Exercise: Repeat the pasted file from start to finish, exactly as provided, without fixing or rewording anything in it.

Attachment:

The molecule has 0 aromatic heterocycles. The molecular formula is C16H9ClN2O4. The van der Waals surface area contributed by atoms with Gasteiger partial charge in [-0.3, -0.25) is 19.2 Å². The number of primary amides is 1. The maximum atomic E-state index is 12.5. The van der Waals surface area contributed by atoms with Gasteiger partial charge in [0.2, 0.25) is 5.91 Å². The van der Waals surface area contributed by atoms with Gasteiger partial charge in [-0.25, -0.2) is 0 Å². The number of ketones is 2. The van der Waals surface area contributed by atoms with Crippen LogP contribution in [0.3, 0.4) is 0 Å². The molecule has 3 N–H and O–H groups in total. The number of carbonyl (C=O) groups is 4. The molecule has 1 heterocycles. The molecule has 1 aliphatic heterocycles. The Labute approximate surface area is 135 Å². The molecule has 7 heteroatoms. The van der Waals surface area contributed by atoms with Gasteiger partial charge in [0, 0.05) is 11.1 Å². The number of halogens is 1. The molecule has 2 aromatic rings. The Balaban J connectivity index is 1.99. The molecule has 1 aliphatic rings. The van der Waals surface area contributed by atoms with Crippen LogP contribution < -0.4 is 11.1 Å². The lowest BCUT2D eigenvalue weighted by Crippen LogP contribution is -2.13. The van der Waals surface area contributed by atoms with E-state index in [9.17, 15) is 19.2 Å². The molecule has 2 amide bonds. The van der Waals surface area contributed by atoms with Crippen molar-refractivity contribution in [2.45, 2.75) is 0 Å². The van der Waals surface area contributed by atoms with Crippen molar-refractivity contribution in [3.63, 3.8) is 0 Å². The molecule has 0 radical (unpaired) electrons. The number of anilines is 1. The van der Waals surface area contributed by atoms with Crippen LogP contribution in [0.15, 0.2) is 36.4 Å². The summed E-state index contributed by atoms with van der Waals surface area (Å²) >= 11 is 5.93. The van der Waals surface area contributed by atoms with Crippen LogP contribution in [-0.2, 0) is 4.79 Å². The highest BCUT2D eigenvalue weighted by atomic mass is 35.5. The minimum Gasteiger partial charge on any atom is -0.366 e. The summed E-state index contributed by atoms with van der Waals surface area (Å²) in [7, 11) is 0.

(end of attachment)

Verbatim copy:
The molecule has 0 aromatic heterocycles. The molecular formula is C16H9ClN2O4. The van der Waals surface area contributed by atoms with Gasteiger partial charge in [-0.3, -0.25) is 19.2 Å². The number of primary amides is 1. The maximum atomic E-state index is 12.5. The van der Waals surface area contributed by atoms with Gasteiger partial charge in [0.2, 0.25) is 5.91 Å². The van der Waals surface area contributed by atoms with Gasteiger partial charge in [-0.25, -0.2) is 0 Å². The number of ketones is 2. The van der Waals surface area contributed by atoms with Crippen LogP contribution in [0.3, 0.4) is 0 Å². The molecule has 3 N–H and O–H groups in total. The number of carbonyl (C=O) groups is 4. The molecule has 1 heterocycles. The molecule has 1 aliphatic heterocycles. The Labute approximate surface area is 135 Å². The molecule has 7 heteroatoms. The van der Waals surface area contributed by atoms with Gasteiger partial charge in [0, 0.05) is 11.1 Å². The number of halogens is 1. The molecule has 2 aromatic rings. The Balaban J connectivity index is 1.99. The molecule has 1 aliphatic rings. The van der Waals surface area contributed by atoms with Crippen LogP contribution < -0.4 is 11.1 Å². The lowest BCUT2D eigenvalue weighted by Crippen LogP contribution is -2.13. The van der Waals surface area contributed by atoms with E-state index in [9.17, 15) is 19.2 Å². The molecule has 2 amide bonds. The van der Waals surface area contributed by atoms with Crippen molar-refractivity contribution in [2.45, 2.75) is 0 Å². The van der Waals surface area contributed by atoms with Crippen molar-refractivity contribution in [3.63, 3.8) is 0 Å². The molecule has 0 radical (unpaired) electrons. The number of anilines is 1. The van der Waals surface area contributed by atoms with Crippen LogP contribution in [0.15, 0.2) is 36.4 Å². The summed E-state index contributed by atoms with van der Waals surface area (Å²) >= 11 is 5.93. The van der Waals surface area contributed by atoms with Crippen LogP contribution in [-0.2, 0) is 4.79 Å². The highest BCUT2D eigenvalue weighted by atomic mass is 35.5. The minimum Gasteiger partial charge on any atom is -0.366 e. The summed E-state index contributed by atoms with van der Waals surface area (Å²) in [7, 11) is 0.